pliers or thick welding gloves because the case half is hot enough to bum you badly. Remove the case half from the hot plate and lay it on the bench with the bearing opening facing up. Drop a new, cool, bear­ing into the opening. Make sure it goes in straight.  (I am assuming that the case half is squeeky clean to begin with.  If it isn't, make sure that it is before installing the new bearings.  The inside of the engine can't be clean enough.)  Repeat the procedure for the other side. If the rebuilt crankshaft turned out to be narrower, or if you want to cut down on the amount of crankshaft end play, drop a bearing shim that is one-half the amount of space that you want to take up under each main bearing before it is inserted. Allow the case halves to cool until they are cool enough to touch with your bare hands.

     Apply gasket sealer to the gasket sur­face of the case halves and let it get tacky. I prefer Yamahabond No.4. (I now use Mega O.E.M. Grey Import Gasket Maker that I buy at a local Auto Zone store.)  Slide the mag­neto end of the crankshaft into the magneto half of the crankcase. Slide the rotary valve case half over the rotary valve end of the crankcase. Gently push the two case halves together, being careful not to apply any force that could cause accidental crankshaft misalignment. Insert the appropriate screws into their holes and tighten them in a criss­cross fashion. Torque them to 85 inch pounds. If everything is right, the crank­shaft will revolve smoothly and easiIy.

     Now is as good a time as any to recon­dition the cylinder. If this is a simple "fresh­ening-up," the cylinder is probably not dam­aged and is only glazed. "Glazed" is a term that refers to the shiny look that the cylin­der gets from the rings rubbing on it. This glaze must be removed if the new piston rings are to break in properly. A hone is used to remove the glaze and replace it with a crosshatch finish. Crosshatch is extremely fine, uniform, crisscross scratches that are usually about 45 degrees to each other. These scratches give the 2-cycle oil a place to sit, so that it can lubricate and help the rings seal things up. They also help the rings to seat in and match the contour of the cylinder better.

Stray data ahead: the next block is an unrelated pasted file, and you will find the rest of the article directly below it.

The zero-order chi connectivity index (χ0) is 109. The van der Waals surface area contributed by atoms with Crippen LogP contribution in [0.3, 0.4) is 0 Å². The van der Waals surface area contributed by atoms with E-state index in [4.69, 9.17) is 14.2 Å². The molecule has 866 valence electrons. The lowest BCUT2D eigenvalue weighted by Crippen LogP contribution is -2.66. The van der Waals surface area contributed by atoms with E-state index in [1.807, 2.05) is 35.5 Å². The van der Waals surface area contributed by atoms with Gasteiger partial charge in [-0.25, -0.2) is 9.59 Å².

In order to ensure that the cylinder is round when the engine is totally assembled, the cylinder should be sandwiched in a torque plate for the honing operation. This is most important if a precision ridged hone is to be used, and it isn't a bad idea even if you are using a ball-type hone. Spring-type glaze breaker hones are not recommended for use on racing engines. Follow the directions for the hone that is being used for best results. Only a few strokes of the hone will be nec­essary to restore the crosshatch finish if the cylinder is in good shape. A cylinder with vertical scratches should be honed until they are gone. (especially in the area above the exhaust ports.) At that point the cylinder diam­eter should be carefully measured and a piston obtained that corresponds with the result­ing oversize. The cylinder should be finish honed to obtain the clearance recommended by the piston manufacturer.

     After the cylinder is honed, the edges of the transfer and exhaust ports should be broken (rounded off very slightly) with a piece of fine emery cloth. This helps the rings to hold up longer.